You could be surprised what a dietitian eats on holiday? 10 tips to help you eat more than carrot sticks when you travel.
Recently I spent some time in tropical far north Queensland enjoying the beautiful rainforests and coastal line. As usual for me no matter where I am there was focus on food and eating!
When on holidays there can be a temptation to think to enjoy yourself you have to eat unhealthy foods and move away from your usual routine. I find if I do that then the holidays is much less enjoyable as I feel sluggish, heavy and not to mention the bowels get out of kilter.
Holidays can incorporate a balance and here are some tips how:
1. Fresh fruit and vegetables are generally out due to customs and quarantine laws unless it is a local trip and then you can throw some in for sure, at least to get you through the day as snacks. If driving locally, store some in cooler bag or esky and load up for the time away- apples, oranges, mandarins, carrots, lettuce, tomatoes, cucumber etc all travel pretty well and can be snacks or salad items added to a sandwich. If not but local when you arrive.
2. Wraps, mountain bread or wholegrain dry biscuits and a spread eg a nut spread, Vegemite, can of fish, baked beans that can be added at anytime for breakfast a snack or even lunch. Some local cheese and a fresh tomato and I bought some smoked salmon, can make a great lunch or pre dinner snack like we did by the pool.
3. Nuts, dried fruit, trail mix- eaten by a handful is a suitable serving size rather than the packet when bored waiting for planes, trains or other transport! Great to get the energy back and we nibbled on a few while driving up to Cape Tribulation.
4. Breakfast cereal- together with some disposable or camping bowls and spoons to have at your accommodation for breakfast. We ate ours on the balcony overlooking the mountains in Palm Cove. Milk is usually supplied or some long life small packs travel well.
5. Bars- non perishable and can still be eaten if squashed at the bottom of a bag these can be life savers if delayed at airports, when kids are hungry in the car when out sight seeing. Choose the more nourishing ones with nuts, oats, seeds, fruit and less added sugars.
6. Equipment- some disposable cutlery, bowls and plates and even a toasted sandwich maker can be a hit, especially if travelling with kids. Throw in an egg and tomato or baked beans, cheese. I have been known to take the electric fry pan when the kids were young and too tired to venture out at night for dinner. We had a great time one holiday travelling with another dietitian and her kids. I did forget recently to pack the cooler bag, mistake in Queensland, but it was easy to purchase one. Freeze a bottle of water to keep things cool.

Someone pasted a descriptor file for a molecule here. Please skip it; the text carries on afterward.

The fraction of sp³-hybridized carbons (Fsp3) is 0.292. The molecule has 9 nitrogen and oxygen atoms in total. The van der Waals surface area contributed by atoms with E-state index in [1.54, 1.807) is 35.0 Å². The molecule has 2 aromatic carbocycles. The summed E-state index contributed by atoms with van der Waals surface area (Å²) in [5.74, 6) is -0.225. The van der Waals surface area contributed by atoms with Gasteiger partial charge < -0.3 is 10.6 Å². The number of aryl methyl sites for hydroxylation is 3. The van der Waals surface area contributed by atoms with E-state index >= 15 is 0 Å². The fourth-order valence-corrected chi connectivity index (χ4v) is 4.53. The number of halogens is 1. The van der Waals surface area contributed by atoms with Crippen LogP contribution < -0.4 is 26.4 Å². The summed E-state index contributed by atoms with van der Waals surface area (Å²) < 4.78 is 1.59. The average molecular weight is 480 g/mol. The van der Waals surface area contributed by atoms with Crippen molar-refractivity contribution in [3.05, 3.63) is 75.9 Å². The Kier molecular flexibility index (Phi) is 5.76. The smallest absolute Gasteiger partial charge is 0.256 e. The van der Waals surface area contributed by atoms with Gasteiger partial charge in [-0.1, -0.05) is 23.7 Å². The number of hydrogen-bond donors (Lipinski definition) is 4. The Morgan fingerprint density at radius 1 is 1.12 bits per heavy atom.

7. Having food preparation facilities will make life heaps easier. We had a small kitchenette so eating breakfast with freshly bought local fruit, yoghurt and cereal from home was a breeze by the pool! It meant we were up and out to start the day nice and early to beat the heat.
Packing lunch was then easy and many places we ventured to were in the rainforest on walks so taking food was essential. Not just a Vegemite sandwich- we were on holidays so we packed gourmet style with some cold packs and a little chocolate for dessert.
At minimum a small fridge and a kettle, ask about this if travelling in Europe as many places don’t provide anything! You may be surprised what you can make with hot water.
8. When travelling overseas enquire when booking as to whether a local supermarket or store is nearby or when you arrive ask a local where you can pick up some fresh bread, milk and sandwich fillings. These can be a life saver to the wallet and make the healthy, delicious food choices easier to make.
9. I like to eat local food produce.
It is lovely to visit some of the local restaurants and recently we did nightly for dinner. The local barramundi at the Sea Temple was their signature dish and I can see why. The dessert that night was to die for also, an upside down ice cream.
In the Daintree the restaurant Whet also served amazing food and again I went with local barramundi (I have no affiliation with these restaurants!). Eating local doesn’t have to be for an evening meal though, the Daintree bananas were a highlight and my energy boost!
10. Avoid the buffet breakfast that leaves you sluggish for the day, maybe pick one buffet meal per holiday! We did this for one evening meal but I have to say I felt over full and it didn’t meet up to my barramundi meal and dessert.
Along with my Daintree bananas a little of their local fruit based ice cream went down a treat! Sharing a bowl was plenty, moderation is the key.
So traveling has the dietitian ‘having her ice cream and eating it too’ as part of an overall well balanced, tasty holiday.
Simone likes to share her expert nutrition advice. Read more